NEW YORK: How many deaths are acceptable to reopen the country before the coronavirus is completely eradicated? “One is too many,” President Trump insists, a politically safe formulation that any leader would instinctively articulate. But until there is a vaccine or a cure for the coronavirus, the macabre truth is that any plan to begin restoring public life invariably means trading away some lives.

The question is how far will leaders go to keep it to a minimum. Some of the more provocative voices on the political right say that with tens of millions of Americans out of work and businesses collapsing, some people must be sacrificed for the greater good of restoring the economy quickly. To many, that sounds unthinkable, but less inflammatory experts and policymakers also acknowledge that there are enormous costs to keeping so much of the workforce idle, with many of the unemployed struggling to pay for food, shelter or medical care.

And so the nation’s leaders are left with the excruciating dilemma of figuring out how to balance life and livelihood on a scale unseen in generations. “Every governor in the nation is asking that,” Gov. Gretchen Whitmer of Michigan, where 2,700 have died and more than 1 million have lost jobs, said this week. “There’s no such thing as zero risk in the world in which we’re living. But we know that not taking measures to control the spread means that’s going to translate into lives lost.”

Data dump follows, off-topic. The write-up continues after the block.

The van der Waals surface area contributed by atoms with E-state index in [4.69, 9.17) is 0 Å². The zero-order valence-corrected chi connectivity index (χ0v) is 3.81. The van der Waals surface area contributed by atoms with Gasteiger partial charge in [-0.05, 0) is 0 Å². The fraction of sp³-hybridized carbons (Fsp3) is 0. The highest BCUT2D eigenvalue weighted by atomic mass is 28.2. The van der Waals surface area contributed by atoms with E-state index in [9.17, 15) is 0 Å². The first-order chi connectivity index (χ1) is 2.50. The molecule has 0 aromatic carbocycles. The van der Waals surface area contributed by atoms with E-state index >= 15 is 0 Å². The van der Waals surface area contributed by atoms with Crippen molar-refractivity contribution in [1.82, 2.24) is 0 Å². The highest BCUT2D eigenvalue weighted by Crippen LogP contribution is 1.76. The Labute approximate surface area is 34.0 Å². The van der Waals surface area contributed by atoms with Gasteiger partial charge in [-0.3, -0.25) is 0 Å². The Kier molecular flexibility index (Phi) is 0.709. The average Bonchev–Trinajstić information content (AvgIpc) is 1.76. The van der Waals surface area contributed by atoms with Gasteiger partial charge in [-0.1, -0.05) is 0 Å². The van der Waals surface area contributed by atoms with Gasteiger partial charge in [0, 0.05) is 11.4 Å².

The idea that the government translates life to dollars and cents may sound bloodless but it is not unusual. A White House report from 2017, for instance, estimated the cost of 41,000 deaths attributed to opioid overdoses in 2015 at $431.7 billion, an average of $10.5 million per person. By that calculation, the 60,000 deaths projected from the coronavirus would be valued at $631.8 billion — while the roughly 2 million lives theoretically saved by lockdowns would be worth about $21 trillion, or nearly eight times the $2.7 trillion in relief spending brokered by Congress and Treasury Secretary Steven Mnuchin.

But James Stock, a Harvard economist who served on President Barack Obama’s Council of Economic Advisers, said this crisis goes beyond such ordinary calculations because a shuttered economy represents an almost existential threat to the very idea of America.

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